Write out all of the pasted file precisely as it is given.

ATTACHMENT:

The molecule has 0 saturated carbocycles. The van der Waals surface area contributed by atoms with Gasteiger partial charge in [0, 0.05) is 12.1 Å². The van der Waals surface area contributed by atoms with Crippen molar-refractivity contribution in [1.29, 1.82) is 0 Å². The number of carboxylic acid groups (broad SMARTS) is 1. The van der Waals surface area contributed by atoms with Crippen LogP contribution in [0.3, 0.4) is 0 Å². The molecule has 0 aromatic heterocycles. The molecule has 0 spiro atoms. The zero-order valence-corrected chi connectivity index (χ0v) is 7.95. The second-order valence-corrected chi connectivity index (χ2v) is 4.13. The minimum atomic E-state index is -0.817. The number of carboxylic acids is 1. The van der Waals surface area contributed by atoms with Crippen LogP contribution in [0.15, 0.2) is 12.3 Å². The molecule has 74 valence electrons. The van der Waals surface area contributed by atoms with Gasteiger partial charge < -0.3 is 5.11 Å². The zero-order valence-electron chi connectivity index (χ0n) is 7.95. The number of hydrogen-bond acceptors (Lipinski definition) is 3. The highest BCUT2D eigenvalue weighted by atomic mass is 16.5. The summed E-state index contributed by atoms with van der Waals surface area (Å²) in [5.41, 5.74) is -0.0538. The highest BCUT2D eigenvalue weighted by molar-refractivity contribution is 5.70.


The molecule has 0 saturated carbocycles. The van der Waals surface area contributed by atoms with Gasteiger partial charge in [0, 0.05) is 12.1 Å². The van der Waals surface area contributed by atoms with Crippen molar-refractivity contribution in [1.29, 1.82) is 0 Å². The number of carboxylic acid groups (broad SMARTS) is 1. The van der Waals surface area contributed by atoms with Crippen LogP contribution in [0.3, 0.4) is 0 Å². The molecule has 0 aromatic heterocycles. The molecule has 0 spiro atoms. The zero-order valence-corrected chi connectivity index (χ0v) is 7.95. The second-order valence-corrected chi connectivity index (χ2v) is 4.13. The minimum atomic E-state index is -0.817. The number of carboxylic acids is 1. The van der Waals surface area contributed by atoms with Crippen LogP contribution in [0.15, 0.2) is 12.3 Å². The molecule has 74 valence electrons. The van der Waals surface area contributed by atoms with Gasteiger partial charge < -0.3 is 5.11 Å². The zero-order valence-electron chi connectivity index (χ0n) is 7.95. The number of hydrogen-bond acceptors (Lipinski definition) is 3. The highest BCUT2D eigenvalue weighted by atomic mass is 16.5. The summed E-state index contributed by atoms with van der Waals surface area (Å²) in [5.41, 5.74) is -0.0538. The highest BCUT2D eigenvalue weighted by molar-refractivity contribution is 5.70.